Over the years, the Firehouse has hosted several citywide events -- it's the location of the upcoming mayoral debate and has been the site of past debates and political forums.

"We stepped in, and said, 'We'd like to take it over," Kelly said. "We lived up to our commitment with the city to develop the funds to do it."

The rehabilitated Firehouse Center for the Arts opened in 1991. It offered a gallery, second-floor function room, a theater and a restaurant. Quickly, professional shows, lectures, concerts and programs began coming to the site, although the crowds that viewed them weren't always very large.

"(To have) a 30- to 40-member audience, we thought it was fantastic," Kimm Wilkinson, the box office/production manager. "To get 100 in the house ... we were so excited."

Sixteen years later, things are very different. The Firehouse's reputation has gradually grown, as has its membership -- it has 400 members.

Last year, 20,000 people came through the center's doors, said Smith, about 5,000 of them youth involved in the theater education programs of schools from Maine, Gloucester and Manchester.

With diverse programming, the theater attracts diverse audiences, said Executive Director Gregory Smith, from kids to senior citizens, but still caters to the community. He estimates that 75 to 80 percent of the audience comes from within a 20-mile radius of Newburyport.

To Smith, the group's goal of creating a cultural and community center has been met.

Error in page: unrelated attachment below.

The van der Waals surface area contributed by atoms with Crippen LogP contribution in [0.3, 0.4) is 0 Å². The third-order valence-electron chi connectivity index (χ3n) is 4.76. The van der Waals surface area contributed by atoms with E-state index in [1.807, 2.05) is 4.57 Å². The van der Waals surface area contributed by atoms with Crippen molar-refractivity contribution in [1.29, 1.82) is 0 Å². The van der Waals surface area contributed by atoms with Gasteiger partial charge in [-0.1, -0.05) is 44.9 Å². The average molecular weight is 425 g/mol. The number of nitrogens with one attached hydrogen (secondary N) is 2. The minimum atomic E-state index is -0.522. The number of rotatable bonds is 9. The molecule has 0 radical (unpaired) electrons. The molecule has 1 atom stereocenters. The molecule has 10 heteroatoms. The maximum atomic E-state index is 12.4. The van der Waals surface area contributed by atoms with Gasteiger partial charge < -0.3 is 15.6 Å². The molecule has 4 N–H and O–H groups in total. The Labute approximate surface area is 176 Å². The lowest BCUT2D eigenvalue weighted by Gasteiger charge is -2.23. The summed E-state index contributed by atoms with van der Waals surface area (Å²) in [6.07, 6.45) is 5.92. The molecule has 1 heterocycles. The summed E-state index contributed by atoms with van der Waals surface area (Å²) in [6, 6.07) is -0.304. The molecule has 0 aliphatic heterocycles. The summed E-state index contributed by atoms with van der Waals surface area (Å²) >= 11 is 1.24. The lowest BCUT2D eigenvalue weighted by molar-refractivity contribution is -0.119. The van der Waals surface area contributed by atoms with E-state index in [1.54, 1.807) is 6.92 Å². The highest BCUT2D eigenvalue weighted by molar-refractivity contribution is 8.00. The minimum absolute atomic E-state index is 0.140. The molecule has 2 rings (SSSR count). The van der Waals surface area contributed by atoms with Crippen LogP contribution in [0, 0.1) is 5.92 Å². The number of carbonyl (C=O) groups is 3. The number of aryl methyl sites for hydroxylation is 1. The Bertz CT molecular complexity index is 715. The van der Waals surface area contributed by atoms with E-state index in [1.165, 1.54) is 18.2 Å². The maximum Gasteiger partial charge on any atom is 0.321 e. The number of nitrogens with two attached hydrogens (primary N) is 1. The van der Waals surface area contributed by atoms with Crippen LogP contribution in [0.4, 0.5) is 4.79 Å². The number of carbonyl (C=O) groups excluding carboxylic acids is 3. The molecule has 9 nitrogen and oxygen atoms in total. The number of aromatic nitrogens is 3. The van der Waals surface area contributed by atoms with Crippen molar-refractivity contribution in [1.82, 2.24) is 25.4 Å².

"I believe it has more than succeeded in that," Smith said.

The Firehouse through the years

Below is a timeline detailing the evolution of the Firehouse in Market Square:

1795 -- Lord Timothy Dexter first proposes a market house for the downtown, saying he would build it at his own expense. In September of that year, the town formed a committee that designated the land as public use

1822 -- Town Meeting votes to build a market house in the aftermath of the Newburyport fire in 1811 that devastated the downtown

1823 -- The town of Newburyport uses it as a market house

1864 -- The food stalls on the first floor are removed in order to house fire engines. The building is the fire station in Newburyport with the second floor housing groups and activities as well as social and political gatherings

1868 -- The building is used solely as a fire station

1972 -- The firehouse was placed on the National Register of Historic Places

1979 -- The fire department moves into a new station on Greenleaf Street, leaving the building empty

1991 -- The Firehouse Center for the Arts opens and the rehabbed building won an award for architecture from the American Institute of Architects

2007 -- The Firehouse continues to be managed by the Society for the Development of Arts and Humanities, a nonprofit group